Polluted top beaches fail tests for water quality
Published 21/04/2015 | 02:30
Bathing water at seven popular swimming spots has failed to meet minimum standards, despite problems being flagged in some areas more than a decade ago.
The Environmental Protection Agency (EPA) says that while overall our bathing waters are of a very high standard, pollution is causing problems at six coastal and one inland location.
The areas of concern are Youghal (Front Strand) in Cork, Ardmore in Waterford, Duncannon in Wexford, Rush (South Beach) in Dublin, Ballyloughane in Galway and Lilliput (Lough Ennell) in Westmeath, which has repeatedly failed to meet the standards since 2007.
The seventh location, Clifden in Co Galway, has failed to meet the minimum requirements since 2004, and has been the subject of legal action by the environmental watchdog.
But Peter Webster, a co-author of ‘Bathing Water Quality in Ireland’, said that although the water quality at these locations failed to meet the standards, it did not mean they were unsafe to swim in.
This was because the data was based on four years of sampling, and that a few high values over this period could result in the water being classed as ‘poor’ quality.
“The water quality classification is historic, it says what the average quality is over the last four years,” he said. “It does not mean it’s unsafe to swim. The local authority is required to erect signage to state the water quality classification. We would advise people to check the water quality. All of these waters will still be monitored during 2015, and the current water quality may well be fine.”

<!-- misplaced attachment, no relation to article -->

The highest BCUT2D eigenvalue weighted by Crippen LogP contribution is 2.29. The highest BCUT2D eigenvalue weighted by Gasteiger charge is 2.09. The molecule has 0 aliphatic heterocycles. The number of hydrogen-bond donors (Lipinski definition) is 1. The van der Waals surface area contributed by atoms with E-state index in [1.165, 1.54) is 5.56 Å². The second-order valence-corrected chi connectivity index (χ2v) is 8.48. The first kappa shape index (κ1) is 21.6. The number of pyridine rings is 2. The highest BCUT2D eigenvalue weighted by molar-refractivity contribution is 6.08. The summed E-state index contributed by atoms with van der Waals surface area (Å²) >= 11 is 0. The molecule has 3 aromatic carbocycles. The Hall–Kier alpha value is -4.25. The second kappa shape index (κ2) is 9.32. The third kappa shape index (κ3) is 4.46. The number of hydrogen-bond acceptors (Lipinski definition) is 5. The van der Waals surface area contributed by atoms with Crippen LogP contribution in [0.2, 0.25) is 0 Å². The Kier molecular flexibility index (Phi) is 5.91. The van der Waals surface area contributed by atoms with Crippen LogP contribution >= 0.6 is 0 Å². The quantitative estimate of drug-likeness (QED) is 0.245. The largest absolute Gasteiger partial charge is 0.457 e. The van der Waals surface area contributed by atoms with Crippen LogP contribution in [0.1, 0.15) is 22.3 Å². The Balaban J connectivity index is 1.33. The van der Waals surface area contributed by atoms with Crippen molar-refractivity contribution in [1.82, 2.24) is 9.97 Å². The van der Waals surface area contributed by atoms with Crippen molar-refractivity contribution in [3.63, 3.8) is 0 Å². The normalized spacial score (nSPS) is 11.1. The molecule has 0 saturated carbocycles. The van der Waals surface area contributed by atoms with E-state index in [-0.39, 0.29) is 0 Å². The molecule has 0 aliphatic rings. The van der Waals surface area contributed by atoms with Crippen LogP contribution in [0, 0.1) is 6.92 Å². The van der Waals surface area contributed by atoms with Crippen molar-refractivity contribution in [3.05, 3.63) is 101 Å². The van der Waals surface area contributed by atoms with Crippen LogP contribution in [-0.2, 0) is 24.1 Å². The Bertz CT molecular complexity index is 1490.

The report finds 128 of 136 identified bathing spots meet the minimum ‘sufficient’ standard. Of these, 118 are classed as ‘good’ or ‘excellent’.
Last year, 48 pollution incidents were recorded, of which 27 related to sewage, four from discharges from wastewater treatment plants and eight from agricultural sources.
Some 15 of the 136 bathing areas were affected by restrictions due to poor quality, which were in place for a total of 74 days.
The report says that improvements are planned or under way in most areas, directed by local authorities and Irish Water, but it could be a number of years before they are in place. They include new treatment plants, upgrades of the sewer networks and connections to new treatment facilities.
Councils will also begin erecting signage indicating the water quality at particular locations, which will include warnings of potential problems due to high levels of rain fall.
The report also says that 58 other bathing spots that fall outside the EU classification system are also monitored. Of these, four are of ‘poor’ status – Cadogans Strand in Cork and Ballyvooney, Stradbally and Woodstown, all in Waterford.